Two or three saturdays ago, while killing time with someone, I came across this in a library book:
It reads: “Pascal is a narrow-sighted fuck. Very lousy cost-benefit analysis.
1) Probability of god existing is unknown.
2) Payoff for living a sinful life is neglected.”
Woah, we got a bad-ass radical atheist here. Breaking the law to vandalise books to make his point.
I think the cost-benefit analysis can be broken down into: (Probability x Degree of utility) / Cost. While the vandal is right to point out that the other two factors are neglected, that’s not the point of Pascal’s wager. Pascal’s wager acknowledges the high cost and low probability, but argues that the degree of utility (not going to hell), is so great that it is still worth it.
The vandal could have made three better attacks on Pascal’s wager:
1. Rewards today versus in the distant future: Some people may place a greater value on a small sum of benefit today, than a larger sum in the far distant future. Or definite vs uncertain benefits.
2. The assumption that the cost translates into benefits: Pascal needs to be really sure that the sinful life that he gives up is sufficient to translate into the benefits he seek. I mean if he gave up womanizing, but continued, i don’t know, telling lies or kicking kittens – and that landed him in hell, it wouldnt have been worth giving up his vices. There is an insufficiently clear guideline to show whether someone is going to heaven or hell. If Pascal gave up a huge chunk of his sinful pleasures and still went to hell, FML mann.
3. According to Pascal’s wager, we should believe in the flying spaghetti monster: Pascal’s framework functions where there are only two choices, the Christian God and the godless lifestyle. This is not the case in the real world. You’ve got this variety of religions – some of which equally willing to send you to hell for being an infidel. Essentially, if we extended Pascal’s logic, he makes a case for ANY religion.
I’ll draw the link here to why the prosperity gospel is increasingly popular as a form of Christianity, seeing how it fuels the massive growth of megachurches in Singapore. Earlier I pointed out that a cost benefit analysis can roughly be broken down into (Probability x Degree of utility) / Cost. The traditional form of Christianity has an uncertain probability (afterlife in the future) and a high cost (basically every fuckshit is a sin), but the utility of going to heaven (or rather avoiding hell) justifies it.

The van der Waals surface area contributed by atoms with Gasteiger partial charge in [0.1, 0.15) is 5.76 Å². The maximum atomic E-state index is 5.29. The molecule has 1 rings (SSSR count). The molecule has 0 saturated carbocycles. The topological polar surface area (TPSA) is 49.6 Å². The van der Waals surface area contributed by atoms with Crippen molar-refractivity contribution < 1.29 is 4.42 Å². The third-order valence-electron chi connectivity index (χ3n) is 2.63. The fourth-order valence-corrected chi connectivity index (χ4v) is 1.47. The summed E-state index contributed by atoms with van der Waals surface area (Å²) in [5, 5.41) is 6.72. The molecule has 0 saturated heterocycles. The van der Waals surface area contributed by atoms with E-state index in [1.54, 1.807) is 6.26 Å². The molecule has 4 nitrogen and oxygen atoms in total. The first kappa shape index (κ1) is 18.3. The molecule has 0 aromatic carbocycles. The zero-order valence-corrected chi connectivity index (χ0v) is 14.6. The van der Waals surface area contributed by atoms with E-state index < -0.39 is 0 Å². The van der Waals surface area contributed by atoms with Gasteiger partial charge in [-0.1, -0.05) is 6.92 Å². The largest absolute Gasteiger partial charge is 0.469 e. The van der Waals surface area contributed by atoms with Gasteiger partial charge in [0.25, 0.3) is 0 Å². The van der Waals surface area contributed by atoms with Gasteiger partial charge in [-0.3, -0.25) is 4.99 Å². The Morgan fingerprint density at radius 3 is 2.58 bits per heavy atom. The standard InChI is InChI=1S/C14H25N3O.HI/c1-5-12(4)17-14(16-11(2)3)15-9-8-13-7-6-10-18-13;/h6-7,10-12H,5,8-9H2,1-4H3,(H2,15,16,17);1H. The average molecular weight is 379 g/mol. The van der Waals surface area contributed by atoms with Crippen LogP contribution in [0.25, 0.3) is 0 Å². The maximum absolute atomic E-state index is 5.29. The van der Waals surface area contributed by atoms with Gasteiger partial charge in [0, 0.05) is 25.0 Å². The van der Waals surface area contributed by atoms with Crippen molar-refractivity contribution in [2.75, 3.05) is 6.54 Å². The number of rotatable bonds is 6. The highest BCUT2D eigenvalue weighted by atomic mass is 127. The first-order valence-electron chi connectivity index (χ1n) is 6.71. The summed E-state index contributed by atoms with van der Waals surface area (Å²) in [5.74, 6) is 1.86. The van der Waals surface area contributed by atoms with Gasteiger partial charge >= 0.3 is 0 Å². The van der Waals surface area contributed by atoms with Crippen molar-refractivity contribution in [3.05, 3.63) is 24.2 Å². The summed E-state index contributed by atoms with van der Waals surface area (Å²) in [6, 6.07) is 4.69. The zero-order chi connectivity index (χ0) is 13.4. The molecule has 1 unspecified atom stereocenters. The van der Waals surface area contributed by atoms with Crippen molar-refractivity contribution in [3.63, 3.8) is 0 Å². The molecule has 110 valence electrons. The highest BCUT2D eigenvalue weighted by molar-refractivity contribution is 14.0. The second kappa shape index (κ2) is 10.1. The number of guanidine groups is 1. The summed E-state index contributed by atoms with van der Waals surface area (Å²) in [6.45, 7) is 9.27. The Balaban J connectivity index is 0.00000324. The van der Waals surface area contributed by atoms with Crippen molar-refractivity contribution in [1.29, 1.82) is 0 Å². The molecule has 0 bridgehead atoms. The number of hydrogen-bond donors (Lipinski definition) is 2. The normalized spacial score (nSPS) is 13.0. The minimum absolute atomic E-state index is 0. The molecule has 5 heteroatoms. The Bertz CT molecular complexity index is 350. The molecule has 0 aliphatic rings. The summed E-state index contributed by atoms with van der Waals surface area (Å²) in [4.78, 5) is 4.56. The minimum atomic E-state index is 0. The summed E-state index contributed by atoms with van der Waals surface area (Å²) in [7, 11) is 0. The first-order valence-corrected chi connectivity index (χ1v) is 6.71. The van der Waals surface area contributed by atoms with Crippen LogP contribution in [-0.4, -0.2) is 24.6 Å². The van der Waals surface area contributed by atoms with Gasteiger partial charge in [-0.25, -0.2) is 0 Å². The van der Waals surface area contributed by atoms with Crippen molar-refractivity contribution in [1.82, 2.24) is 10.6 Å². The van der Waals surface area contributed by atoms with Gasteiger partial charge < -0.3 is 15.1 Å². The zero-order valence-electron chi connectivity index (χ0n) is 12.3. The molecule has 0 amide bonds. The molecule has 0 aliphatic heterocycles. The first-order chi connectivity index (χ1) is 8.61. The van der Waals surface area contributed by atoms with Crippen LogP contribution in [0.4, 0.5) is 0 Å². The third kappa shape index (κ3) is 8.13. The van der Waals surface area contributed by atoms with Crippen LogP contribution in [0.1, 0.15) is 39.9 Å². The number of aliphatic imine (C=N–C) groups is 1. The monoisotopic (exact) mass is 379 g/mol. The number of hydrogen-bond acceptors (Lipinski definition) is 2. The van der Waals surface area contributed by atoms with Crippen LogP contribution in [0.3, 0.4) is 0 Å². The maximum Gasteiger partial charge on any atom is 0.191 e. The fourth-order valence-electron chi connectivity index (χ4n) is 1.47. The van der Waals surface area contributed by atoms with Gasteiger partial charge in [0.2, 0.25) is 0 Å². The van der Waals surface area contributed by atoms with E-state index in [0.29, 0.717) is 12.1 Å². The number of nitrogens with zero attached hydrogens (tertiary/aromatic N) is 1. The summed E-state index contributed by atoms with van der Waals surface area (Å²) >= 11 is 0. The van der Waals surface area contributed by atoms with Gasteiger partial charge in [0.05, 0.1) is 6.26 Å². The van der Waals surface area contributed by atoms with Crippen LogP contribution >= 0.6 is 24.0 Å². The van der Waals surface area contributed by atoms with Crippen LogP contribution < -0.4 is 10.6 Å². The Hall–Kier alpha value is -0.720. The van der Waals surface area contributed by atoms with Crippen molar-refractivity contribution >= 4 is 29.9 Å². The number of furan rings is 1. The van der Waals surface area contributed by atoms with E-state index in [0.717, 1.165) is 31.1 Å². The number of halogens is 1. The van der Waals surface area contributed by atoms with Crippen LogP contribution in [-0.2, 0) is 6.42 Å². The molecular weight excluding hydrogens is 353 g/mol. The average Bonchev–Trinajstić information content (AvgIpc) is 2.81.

How does the prosperity gospel change this calculation: In all three aspects of the cost benefit analysis. The benefit is increased since it includes health, wealth, and doing well in school. The probability is increased manifold since it shifts benefits from the afterlife to the current life. The cost is decreased because of the Pauline notion that faith is sufficient to justify…. and giving money to the church, of course.
Now, I’m not judging whether this is true or not. But this is one explanation as to why the prosperity gospel is so popular: from the pragmatic Singaporean perspective, it makes sense. The rest is human psychology (which I’ll discuss further next time.)
Oh wait, there’s more: “Faith, my friends, is a reward in itself. Created by man, for man. Choose to believe (or not) not based on some fuzzy ideal of salvation.”
Whoops, guess it wasn’t a bad-ass radical atheist. It was a bad-ass radical Christian. the radical atheist would have just gone home to write a blog post rather than be so burnt with passion to vandalize a BRAND NEW LIBRARY BOOK FOR THE PUBLIC. Irresponsible wanker.
And much as I agree that there ought to be a lesser emphasis on salvation from hell, the fact of the matter is that sin and salvation form the bedrock of Christian advertising/promotion/soul-catching/fishing…okay I can’t find the politically correct word for this. It is used to get the foot through the door at least – even for the prosperity churches. I must say, they’ve done a better job at it though.
If I may add, I speculate that people with comfortable lifestyles (us) are more driven by the fear of hell than the reward of heaven. After all, we’re comfortable already. It is those who are living in a shit hole, that need to hope for a better tomorrow. And if you told like this soviet peasant that he might be going to hell to eat horse shit for his atheism, he’ll be like “meh, that’s not very different from life now, is it”
Hmm, I did consider writing a response to the vandal on the book, but I guess I didn’t have any pen or pencil.